Jun 15, 2022

Listening to victims a first step towards ending sexual assaults in aged care

Listening to victims a first step towards ending sexual assaults in aged care

One of the most shocking disclosures from the royal commission was the revelation that there are around 50 sexual assaults in aged care every week. Equally appalling is a statistic from KPMG research revealing that 58% of aged care workers believe sexual assault has “no impact” on aged care resident victims.

Aged Discrimination Commissioner The Hon Dr Kay Patterson AO told a webinar hosted by the Older Persons Advocacy Network (OPAN) titled ‘Preventing sexual assault of people with dementia in residential aged care’ that, “The first step in addressing this hidden problem … is to start listening to all the people who are at risk.

“Too often the testimony of the victim-survivors is dismissed as unreliable.”

We need to “start listening” to the victims, she told the webinar.

Why aged care residents living with dementia are vulnerable to sexual assault

Jane Caro, who hosted the webinar, said some people assume older women will not be the target of sexual assault because there’s an assumption “you’re not sexually attractive anymore”. 

“It’s shocking to discover … it’s a problem from the beginning to the end [of life],” she said.

“From birth to death,” echoed Theresa Flavin, who works as a dementia advocate and activist and is living with dementia herself.

Women in residential aged care who are living with dementia are particularly vulnerable to sexual assault, the panel agreed.

Dr Catherine Barrett, director of Celebrate Ageing and project coordinator for the Ready to Listen campaign, said vulnerability to sexual assault is about “ageism, ableism and sexism”.

Too often staff believe when a person living with dementia is sexually assaulted it “doesn’t matter”. They believe the victim will “forget, there’s no harm done”, she said.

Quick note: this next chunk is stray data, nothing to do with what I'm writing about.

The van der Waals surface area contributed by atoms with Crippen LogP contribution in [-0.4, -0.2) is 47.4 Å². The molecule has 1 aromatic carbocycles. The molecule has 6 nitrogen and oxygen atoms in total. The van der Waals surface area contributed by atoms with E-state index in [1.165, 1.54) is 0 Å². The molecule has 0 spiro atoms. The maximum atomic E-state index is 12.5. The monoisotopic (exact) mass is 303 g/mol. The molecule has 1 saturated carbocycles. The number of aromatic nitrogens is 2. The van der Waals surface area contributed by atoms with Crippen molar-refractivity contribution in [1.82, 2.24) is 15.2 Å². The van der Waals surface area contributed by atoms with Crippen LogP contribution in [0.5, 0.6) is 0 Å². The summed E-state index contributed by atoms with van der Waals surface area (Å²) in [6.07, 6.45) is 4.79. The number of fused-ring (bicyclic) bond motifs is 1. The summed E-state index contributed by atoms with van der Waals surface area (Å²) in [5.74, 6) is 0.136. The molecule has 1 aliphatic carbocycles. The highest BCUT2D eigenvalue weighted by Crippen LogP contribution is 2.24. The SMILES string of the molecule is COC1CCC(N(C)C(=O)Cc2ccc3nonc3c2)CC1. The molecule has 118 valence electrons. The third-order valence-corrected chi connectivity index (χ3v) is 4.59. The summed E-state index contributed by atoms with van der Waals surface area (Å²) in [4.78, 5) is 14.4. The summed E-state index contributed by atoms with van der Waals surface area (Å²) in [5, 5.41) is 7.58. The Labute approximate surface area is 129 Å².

Flavin said there is an “inherent risk” built into living with dementia that is “built into [a] lack of functionality”.

“Compounding” this issue is a “lack of structure and support around us to keep us safe”, she said.

Flavin said dementia has altered her from being “a thinking person with feelings to being a feeling person who thinks”.

Kate Swaffer, who co-founded Dementia Alliance International and lives with dementia, said, “stigma, paternalism, therapeutic nihilism and a complete underestimation of capacity of all people with dementia,” are the reasons people living with dementia are vulnerable to sexual assault.

Swaffer said the fact that 58% of aged care workers believe sexual assault has no adverse impact on residents flies in the face of international studies, which have shown that “sexual assault has devastating impacts on people living in residential aged care, including high rates of mortality, physical injury, delirium, fear of the perpetrator, re-offending leading to distress, insomnia and failure to thrive.”

Preventing sexual assault in aged care

“It has to be stopped,” said Yumi Lee, CEO of the Older Women’s Network NSW.

The risk of sexual assault is magnified by staff shortages, which jeopardises the provision of even basic care, Lee said.

Charter of rights in residential aged care

The line between a resident who’s expressing their right to sexual expression and determining sexual consent can be difficult for aged care providers to determine without the right training and information. 

Providers reached out to Dr Barrett for help with the issue, and a Charter on Sexual Rights in Residential Aged Care has been developed.

At the heart of the campaign is a MAP (myths, facts and practical strategies), which outlines 10 ways aged care providers can improve their responses to and prevent sexual assault. Further resources are in development.

With NSW introducing positive consent laws recently, the panel acknowledged the altered landscape for consent, and noted that specialist training and resources are needed.

“We need to help older people and people in residential care understand that things have changed, we have changed, expectations have changed, and we’re going to support them with that,” said Flavin.

Barrett launched the ‘Ready to Listen’ campaign ahead of World Elder Abuse Awareness Day on 15 June 2022, asking for people to listen to older people who report a sexual assault.

Dr Patterson said older people need to be treated with the dignity and respect they deserve.

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  1. i have just put out a story ( BEHIND CLOSED DOORS) one year in care for my husband.

    it was the most horific year of our life.

    Lewy Bodies dementia , is debilitating enough, without forced drugs, being frogmarched outside isolated for hours. YES, this was a specialised dementia unit, Leaders in dementia.

    this has been happening for years.

    Drugs Drugs, AND more Drugs was their answer, until he died with Drug poisoning.

    I have all the facts, and this has got to stop.

    I kept notes and pulled in all his records.

    Fighting this system, is very difficult as no one is accountable, and the perpetrators are being shielded.

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